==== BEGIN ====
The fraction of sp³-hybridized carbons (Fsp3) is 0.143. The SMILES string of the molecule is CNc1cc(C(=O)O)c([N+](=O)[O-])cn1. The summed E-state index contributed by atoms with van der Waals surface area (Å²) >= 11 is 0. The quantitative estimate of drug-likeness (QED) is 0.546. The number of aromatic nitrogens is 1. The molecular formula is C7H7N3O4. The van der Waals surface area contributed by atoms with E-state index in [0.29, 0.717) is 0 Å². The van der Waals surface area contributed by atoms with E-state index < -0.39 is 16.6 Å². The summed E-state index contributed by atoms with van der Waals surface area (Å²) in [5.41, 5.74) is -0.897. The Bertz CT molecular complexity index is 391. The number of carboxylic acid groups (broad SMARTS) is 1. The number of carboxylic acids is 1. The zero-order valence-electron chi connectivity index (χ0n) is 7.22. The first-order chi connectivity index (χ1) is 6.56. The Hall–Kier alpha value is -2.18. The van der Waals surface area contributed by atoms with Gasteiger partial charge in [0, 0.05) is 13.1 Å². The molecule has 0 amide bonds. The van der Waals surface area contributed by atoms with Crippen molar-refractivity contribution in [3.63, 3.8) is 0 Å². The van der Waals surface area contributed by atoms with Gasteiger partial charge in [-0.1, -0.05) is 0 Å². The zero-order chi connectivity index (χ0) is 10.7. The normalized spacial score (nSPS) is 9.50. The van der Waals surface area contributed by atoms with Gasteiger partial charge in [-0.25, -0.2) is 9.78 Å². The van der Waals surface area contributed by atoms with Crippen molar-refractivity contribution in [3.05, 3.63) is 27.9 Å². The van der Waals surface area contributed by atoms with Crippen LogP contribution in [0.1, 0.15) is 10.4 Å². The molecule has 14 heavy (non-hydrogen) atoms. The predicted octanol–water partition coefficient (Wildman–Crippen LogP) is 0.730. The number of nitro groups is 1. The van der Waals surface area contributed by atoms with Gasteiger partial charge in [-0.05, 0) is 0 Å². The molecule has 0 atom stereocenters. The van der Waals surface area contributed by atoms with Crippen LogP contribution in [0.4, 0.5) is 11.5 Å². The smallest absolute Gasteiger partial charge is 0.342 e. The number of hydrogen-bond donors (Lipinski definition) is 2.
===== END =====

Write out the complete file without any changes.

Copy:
The fraction of sp³-hybridized carbons (Fsp3) is 0.143. The SMILES string of the molecule is CNc1cc(C(=O)O)c([N+](=O)[O-])cn1. The summed E-state index contributed by atoms with van der Waals surface area (Å²) >= 11 is 0. The quantitative estimate of drug-likeness (QED) is 0.546. The number of aromatic nitrogens is 1. The molecular formula is C7H7N3O4. The van der Waals surface area contributed by atoms with E-state index in [0.29, 0.717) is 0 Å². The van der Waals surface area contributed by atoms with E-state index < -0.39 is 16.6 Å². The summed E-state index contributed by atoms with van der Waals surface area (Å²) in [5.41, 5.74) is -0.897. The Bertz CT molecular complexity index is 391. The number of carboxylic acid groups (broad SMARTS) is 1. The number of carboxylic acids is 1. The zero-order valence-electron chi connectivity index (χ0n) is 7.22. The first-order chi connectivity index (χ1) is 6.56. The Hall–Kier alpha value is -2.18. The van der Waals surface area contributed by atoms with Gasteiger partial charge in [0, 0.05) is 13.1 Å². The molecule has 0 amide bonds. The van der Waals surface area contributed by atoms with Crippen molar-refractivity contribution in [3.63, 3.8) is 0 Å². The van der Waals surface area contributed by atoms with Gasteiger partial charge in [-0.1, -0.05) is 0 Å². The zero-order chi connectivity index (χ0) is 10.7. The normalized spacial score (nSPS) is 9.50. The van der Waals surface area contributed by atoms with Gasteiger partial charge in [-0.25, -0.2) is 9.78 Å². The van der Waals surface area contributed by atoms with Crippen molar-refractivity contribution in [3.05, 3.63) is 27.9 Å². The van der Waals surface area contributed by atoms with Crippen LogP contribution in [0.1, 0.15) is 10.4 Å². The molecule has 14 heavy (non-hydrogen) atoms. The predicted octanol–water partition coefficient (Wildman–Crippen LogP) is 0.730. The number of nitro groups is 1. The van der Waals surface area contributed by atoms with Gasteiger partial charge in [-0.05, 0) is 0 Å². The molecule has 0 atom stereocenters. The van der Waals surface area contributed by atoms with Crippen LogP contribution in [0.4, 0.5) is 11.5 Å². The smallest absolute Gasteiger partial charge is 0.342 e. The number of hydrogen-bond donors (Lipinski definition) is 2.